Charter Schools Try to Retain Teachers With Mom-Friendly Policies
When second-grade teacher Noelle King arrived for work on a balmy September morning, the moon was still lighting up the gray-blue sky just before 7 a.m.
While the early hour wasn’t unusual for a charter school teacher working long hours, the bundle King had with her was.
Crawling and not yet talking, King’s son, Colin, has been coming to work with her at a Knowledge Is Power Program, or KIPP, charter school in Houston since he was just eight weeks old, spending school days in a brightly decorated classroom filled with plush rugs and cribs, toys and puzzles. As part of an effort to keep its teachers, KIPP—which is among the nation’s largest charter school networks—has joined the slim ranks of employers with on-site daycare for staff members’ children, including Colin, who’s now eight months old.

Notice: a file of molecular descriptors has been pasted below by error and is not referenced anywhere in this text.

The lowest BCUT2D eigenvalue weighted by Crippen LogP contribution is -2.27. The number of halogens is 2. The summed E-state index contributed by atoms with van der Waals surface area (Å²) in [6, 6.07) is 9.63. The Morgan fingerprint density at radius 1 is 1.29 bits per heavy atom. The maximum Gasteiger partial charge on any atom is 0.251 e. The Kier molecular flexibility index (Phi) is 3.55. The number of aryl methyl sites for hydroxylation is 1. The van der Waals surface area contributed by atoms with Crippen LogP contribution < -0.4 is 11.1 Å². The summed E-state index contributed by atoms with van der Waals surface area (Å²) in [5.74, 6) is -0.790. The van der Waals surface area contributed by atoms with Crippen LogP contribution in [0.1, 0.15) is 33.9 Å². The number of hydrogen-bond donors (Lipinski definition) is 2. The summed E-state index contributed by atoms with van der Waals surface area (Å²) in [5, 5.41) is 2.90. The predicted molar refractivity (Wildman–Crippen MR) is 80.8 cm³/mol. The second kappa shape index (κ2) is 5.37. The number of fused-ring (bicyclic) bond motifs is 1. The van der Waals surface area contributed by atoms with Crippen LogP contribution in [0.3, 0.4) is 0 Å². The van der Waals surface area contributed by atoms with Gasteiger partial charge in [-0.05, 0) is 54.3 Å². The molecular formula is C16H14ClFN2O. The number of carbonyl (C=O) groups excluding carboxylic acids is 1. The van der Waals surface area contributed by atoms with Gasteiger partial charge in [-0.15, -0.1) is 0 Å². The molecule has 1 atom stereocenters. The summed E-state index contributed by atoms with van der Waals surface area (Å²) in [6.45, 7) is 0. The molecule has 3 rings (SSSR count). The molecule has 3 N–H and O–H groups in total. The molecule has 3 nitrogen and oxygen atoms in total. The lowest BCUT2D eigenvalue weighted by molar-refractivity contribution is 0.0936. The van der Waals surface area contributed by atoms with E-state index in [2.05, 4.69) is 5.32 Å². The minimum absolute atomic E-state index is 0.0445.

The charter school movement may be better known for burning out their staffs than for working hard to keep them, but some schools—the KIPP network among them—are trying to stem the tide of departing employees by addressing the needs of their mom (and dad) teachers. They’ve set aside space for daycares and lactation rooms, offered flexible schedules or shorter hours, and even made sure staff members’ kids have priority in competitive lotteries for admission.